So, how does the cost-of-living crisis impact donations? The report's findings show that 55% of people are now saying they are finding it harder to donate to good causes than they did six months ago.
There is a strong correlation between the 55% finding it harder to donate and the 58% of people who find themselves in a worse financial position. While 34% say their ability to give is about the same, just 6% state that it’s easier to donate than six months ago. For over 40s only a handful (3%) say it’s easier to give, compared with 10% of under 40s. This is an important consideration for charities – providing flexibility for the amount people can donate will help to give people a range of options to support the organisation.
Why run when you can walk?
With life largely back to normal for most people, fundraising events are back on the agenda for both charities and supporters. Yet, the after effects of Covid-19 may still be having an impact on fundraising events, with some evidence that people are less fit and so less willing to enter shorter distance running events.
Perhaps above all though, there is just the desire to spend time catching up with friends and family, which is leaving people with less time to dedicate to fundraising events. This time pressure allied with the rising cost of living presents challenges for charities. In terms of the types of fundraising events that people want to take part in – the clear leader is walking-based activities – half of the population would consider getting involved in such an event. Running came in second place with 19% of the public interested in this type of event, followed by cycling at 16% and swimming at 14%.
The interest in events looks positive on the whole for charities, but there are obstacles that are stopping people from getting involved. The biggest is a lack of fitness…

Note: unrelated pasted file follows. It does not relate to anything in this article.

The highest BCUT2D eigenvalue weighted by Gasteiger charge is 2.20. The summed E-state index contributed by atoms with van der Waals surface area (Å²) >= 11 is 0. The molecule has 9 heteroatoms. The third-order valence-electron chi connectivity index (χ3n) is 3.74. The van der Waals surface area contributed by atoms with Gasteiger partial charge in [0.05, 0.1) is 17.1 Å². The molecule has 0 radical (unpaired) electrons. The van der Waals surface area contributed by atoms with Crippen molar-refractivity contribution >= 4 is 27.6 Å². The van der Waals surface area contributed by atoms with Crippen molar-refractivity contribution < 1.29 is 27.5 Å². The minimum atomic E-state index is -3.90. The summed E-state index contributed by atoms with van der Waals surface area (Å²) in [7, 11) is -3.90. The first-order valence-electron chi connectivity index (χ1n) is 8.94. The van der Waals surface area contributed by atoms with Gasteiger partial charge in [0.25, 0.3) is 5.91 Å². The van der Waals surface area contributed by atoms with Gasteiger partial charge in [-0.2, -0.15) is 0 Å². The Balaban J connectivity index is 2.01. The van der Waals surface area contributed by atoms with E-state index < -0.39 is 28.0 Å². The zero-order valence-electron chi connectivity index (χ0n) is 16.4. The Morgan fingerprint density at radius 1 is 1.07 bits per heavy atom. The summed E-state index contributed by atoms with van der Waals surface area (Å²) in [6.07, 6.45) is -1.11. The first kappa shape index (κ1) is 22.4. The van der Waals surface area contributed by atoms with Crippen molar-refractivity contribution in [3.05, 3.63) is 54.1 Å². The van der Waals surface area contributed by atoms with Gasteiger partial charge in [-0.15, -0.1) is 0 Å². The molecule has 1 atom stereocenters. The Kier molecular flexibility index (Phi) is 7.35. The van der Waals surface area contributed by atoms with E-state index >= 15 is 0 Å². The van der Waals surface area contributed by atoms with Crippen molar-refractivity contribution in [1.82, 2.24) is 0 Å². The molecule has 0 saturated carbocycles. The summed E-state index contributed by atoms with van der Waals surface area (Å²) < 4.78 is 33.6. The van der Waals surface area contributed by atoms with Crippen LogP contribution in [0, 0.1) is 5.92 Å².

The first full summer of proper events post-pandemic holds some promise with interest in events still high, but the difficulty will be securing commitment from supporters, with the challenge of fitness concerns and the difficulty of fundraising during tough economic times.
A third (33%) state they do not like asking for sponsorship in the current financial environment. This is a far more significant concern for people than the price of participating in the event, with only 14% citing this issue.
These are challenging times and will remain so for the medium term, but there are still opportunities for charities despite the cost of giving concerns.
Enthuse is a fundraising, donations and events registration technology provider that has helped thousands of charities raise millions. Enthuse’s solutions are customised under a cause’s own brand and put the organisation in control of the data. This allows charities to build and nurture a loyal supporter base, raise more and ultimately have more impact. Enthuse was founded in 2012 and is headquartered in London, with operations in Scotland, Northern Ireland and the Republic of Ireland.